We also see that OCD patients demonstrate working memory impairments that may be associated with glucose hypometabolism in the prefrontal cortex. These working memory impairments include not only simply trying to remember things for short periods, but also include problems with visual-spatial and executive functioning. These deficits in executive functioning, which are associated with brain hypometabolism, are part of symptom presentation. In order to have some control of our thoughts, or to move our thoughts away from more base thoughts devoted to fear and safety, we must have good executive functioning in the brain. For this reason, I would argue that hypometabolism is a relevant target of neurobiological intervention in those with OCD.

Also, I do not see many patients who do not have comorbidity with other disorders. Meaning, many of my patients have what is called dual diagnoses. Meaning they don’t just have OCD, but they have over mental illnesses that go along with it. And one comorbidity that I see quite often with OCD is depression. Depression is consistently seen to show a great deal of dysfunctional brain hypometabolism. This prominent hypometabolism component is correlated strongly and possibly causative of symptom presentation in depression in general, and is found present in those with comorbid OCD.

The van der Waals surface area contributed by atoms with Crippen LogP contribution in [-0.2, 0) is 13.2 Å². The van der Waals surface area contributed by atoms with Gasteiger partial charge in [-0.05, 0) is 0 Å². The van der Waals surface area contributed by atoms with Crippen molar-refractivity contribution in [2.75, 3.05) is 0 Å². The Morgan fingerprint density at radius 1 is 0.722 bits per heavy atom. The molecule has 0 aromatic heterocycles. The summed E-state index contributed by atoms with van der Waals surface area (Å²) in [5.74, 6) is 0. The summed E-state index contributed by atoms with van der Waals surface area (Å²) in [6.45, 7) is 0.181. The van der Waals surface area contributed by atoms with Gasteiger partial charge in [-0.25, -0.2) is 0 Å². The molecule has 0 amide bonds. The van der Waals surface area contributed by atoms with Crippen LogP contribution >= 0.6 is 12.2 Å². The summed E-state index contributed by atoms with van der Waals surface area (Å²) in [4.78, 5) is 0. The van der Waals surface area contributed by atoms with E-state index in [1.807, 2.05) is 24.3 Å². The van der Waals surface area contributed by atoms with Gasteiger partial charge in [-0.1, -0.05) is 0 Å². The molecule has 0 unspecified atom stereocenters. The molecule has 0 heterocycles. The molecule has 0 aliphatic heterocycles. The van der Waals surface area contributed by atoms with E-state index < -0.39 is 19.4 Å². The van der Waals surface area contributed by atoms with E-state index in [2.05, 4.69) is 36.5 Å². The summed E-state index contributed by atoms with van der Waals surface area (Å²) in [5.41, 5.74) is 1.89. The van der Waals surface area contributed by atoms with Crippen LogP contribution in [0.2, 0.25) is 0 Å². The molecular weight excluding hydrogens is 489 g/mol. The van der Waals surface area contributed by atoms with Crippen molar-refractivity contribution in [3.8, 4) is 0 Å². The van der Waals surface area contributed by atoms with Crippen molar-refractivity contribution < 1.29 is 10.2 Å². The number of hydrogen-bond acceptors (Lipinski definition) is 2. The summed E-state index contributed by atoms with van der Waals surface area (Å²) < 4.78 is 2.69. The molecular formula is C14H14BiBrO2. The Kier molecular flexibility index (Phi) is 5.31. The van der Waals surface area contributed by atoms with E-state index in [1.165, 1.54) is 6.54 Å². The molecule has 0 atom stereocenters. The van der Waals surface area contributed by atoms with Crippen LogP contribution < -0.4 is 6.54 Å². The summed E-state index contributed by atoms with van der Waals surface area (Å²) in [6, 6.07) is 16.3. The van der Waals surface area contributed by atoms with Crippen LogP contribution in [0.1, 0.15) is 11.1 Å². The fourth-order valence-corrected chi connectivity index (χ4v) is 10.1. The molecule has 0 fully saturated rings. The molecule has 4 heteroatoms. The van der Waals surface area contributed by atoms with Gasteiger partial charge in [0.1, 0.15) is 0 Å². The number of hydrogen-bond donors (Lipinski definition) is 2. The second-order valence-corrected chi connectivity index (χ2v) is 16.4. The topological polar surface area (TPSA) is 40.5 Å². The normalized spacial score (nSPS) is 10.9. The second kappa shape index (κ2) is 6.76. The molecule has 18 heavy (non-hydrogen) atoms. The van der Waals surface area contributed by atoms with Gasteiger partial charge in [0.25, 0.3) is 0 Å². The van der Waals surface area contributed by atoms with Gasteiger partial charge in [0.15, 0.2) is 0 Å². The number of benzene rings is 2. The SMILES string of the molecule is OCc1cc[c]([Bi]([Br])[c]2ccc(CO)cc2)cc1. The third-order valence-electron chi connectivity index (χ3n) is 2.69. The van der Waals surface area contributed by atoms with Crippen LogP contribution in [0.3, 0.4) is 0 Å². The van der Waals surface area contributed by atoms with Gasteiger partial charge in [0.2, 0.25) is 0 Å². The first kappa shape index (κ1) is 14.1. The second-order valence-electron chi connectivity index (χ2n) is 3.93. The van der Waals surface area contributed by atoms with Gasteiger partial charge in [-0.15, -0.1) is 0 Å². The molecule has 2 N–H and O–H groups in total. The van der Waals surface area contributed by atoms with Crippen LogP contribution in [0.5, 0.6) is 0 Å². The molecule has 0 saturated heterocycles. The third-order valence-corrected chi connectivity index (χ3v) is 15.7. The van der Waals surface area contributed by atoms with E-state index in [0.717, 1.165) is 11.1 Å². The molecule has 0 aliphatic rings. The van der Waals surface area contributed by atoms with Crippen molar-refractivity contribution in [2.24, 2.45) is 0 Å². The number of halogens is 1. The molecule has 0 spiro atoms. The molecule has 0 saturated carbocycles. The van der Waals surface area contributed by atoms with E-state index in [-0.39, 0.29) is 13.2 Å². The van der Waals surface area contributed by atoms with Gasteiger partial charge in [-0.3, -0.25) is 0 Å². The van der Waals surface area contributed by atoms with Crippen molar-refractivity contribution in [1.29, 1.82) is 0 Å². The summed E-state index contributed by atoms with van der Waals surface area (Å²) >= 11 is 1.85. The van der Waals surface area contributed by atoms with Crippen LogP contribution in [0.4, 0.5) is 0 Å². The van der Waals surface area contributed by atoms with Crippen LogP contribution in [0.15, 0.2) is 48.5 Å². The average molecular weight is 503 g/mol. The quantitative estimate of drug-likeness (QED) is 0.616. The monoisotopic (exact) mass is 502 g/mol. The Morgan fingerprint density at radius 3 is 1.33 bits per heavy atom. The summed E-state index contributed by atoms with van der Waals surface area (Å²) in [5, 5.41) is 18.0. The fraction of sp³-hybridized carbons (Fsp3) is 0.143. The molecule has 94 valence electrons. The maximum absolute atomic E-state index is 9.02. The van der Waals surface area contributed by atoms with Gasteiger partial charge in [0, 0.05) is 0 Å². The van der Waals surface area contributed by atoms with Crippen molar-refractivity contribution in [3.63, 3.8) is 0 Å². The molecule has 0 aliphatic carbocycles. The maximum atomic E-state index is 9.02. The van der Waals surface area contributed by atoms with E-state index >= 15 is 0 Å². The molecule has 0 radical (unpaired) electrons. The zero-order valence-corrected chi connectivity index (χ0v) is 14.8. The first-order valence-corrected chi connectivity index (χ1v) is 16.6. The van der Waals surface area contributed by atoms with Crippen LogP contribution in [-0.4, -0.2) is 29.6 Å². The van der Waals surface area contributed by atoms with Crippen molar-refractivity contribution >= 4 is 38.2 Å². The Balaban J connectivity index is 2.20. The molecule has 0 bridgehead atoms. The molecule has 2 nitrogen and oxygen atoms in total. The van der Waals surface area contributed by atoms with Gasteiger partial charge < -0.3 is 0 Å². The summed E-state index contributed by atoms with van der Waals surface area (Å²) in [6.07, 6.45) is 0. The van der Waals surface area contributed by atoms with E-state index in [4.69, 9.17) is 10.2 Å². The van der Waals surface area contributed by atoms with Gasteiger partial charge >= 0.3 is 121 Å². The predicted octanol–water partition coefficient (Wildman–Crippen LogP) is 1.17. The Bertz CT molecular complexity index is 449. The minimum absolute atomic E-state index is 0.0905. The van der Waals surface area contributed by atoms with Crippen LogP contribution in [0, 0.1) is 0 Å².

How a ketogenic diet treats hypometabolism in the OCD brain

Ketogenic diets are metabolic therapy for the brain. Ketogenic diets produce ketones. And ketones are used as an alternative fuel for the brain. Ketones can bypass broken metabolic machinery normally used to utilize glucose for fuel. Not only do brains love ketones, but a ketogenic diet helps neurons make more powerhouses for cells (mitochondria), increasing metabolism (energy expenditure) in important brain structures and connections seen in obsessive-compulsive disorder (OCD).

But wait, you may say. What about those other areas of hyperexcitability? Won’t a ketogenic diet rev all those up and make that loop (circuit) of the brain worse?

Absolutely not. Why?

our results suggest that brain network destabilization may reflect early signs of hypometabolism

Mujica-Parodi, L. R., et al., (2020). Diet modulates brain network stability, a biomarker for brain aging, in young adults. https://pubmed.ncbi.nlm.nih.gov/32127481/

Because the pathology of brain hypometabolism does not mean that the excitability is necessarily happening for the same reason. Ketogenic diets help to actually stabilize brain function by bypassing broken cell machinery that has resulted in the cell developing glucose hypometabolism. Also, supportive neuronal structures like astrocytes can upregulate their own ketone production, creating more energy overall in the brain. We will learn more about astrocytes later.

Hyperexcitability in some structures of the brain is much more likely due to neurotransmitter imbalance than glucose hypometabolism. Was I able to figure out exactly what causes the hyperexcitability? I don’t think the literature knows for sure. But we do see neurotransmitter imbalances that cause hyperexcitability and we know that unchecked inflammation can damage cell energy and cause areas of hypometabolism.

But because the ketogenic diet is not an intervention on a single component of mental illness, the way so many psychopharmacology treatments are, improving energy consumption in one hypometabolic structure is not going to cause another to rev up in a scary way.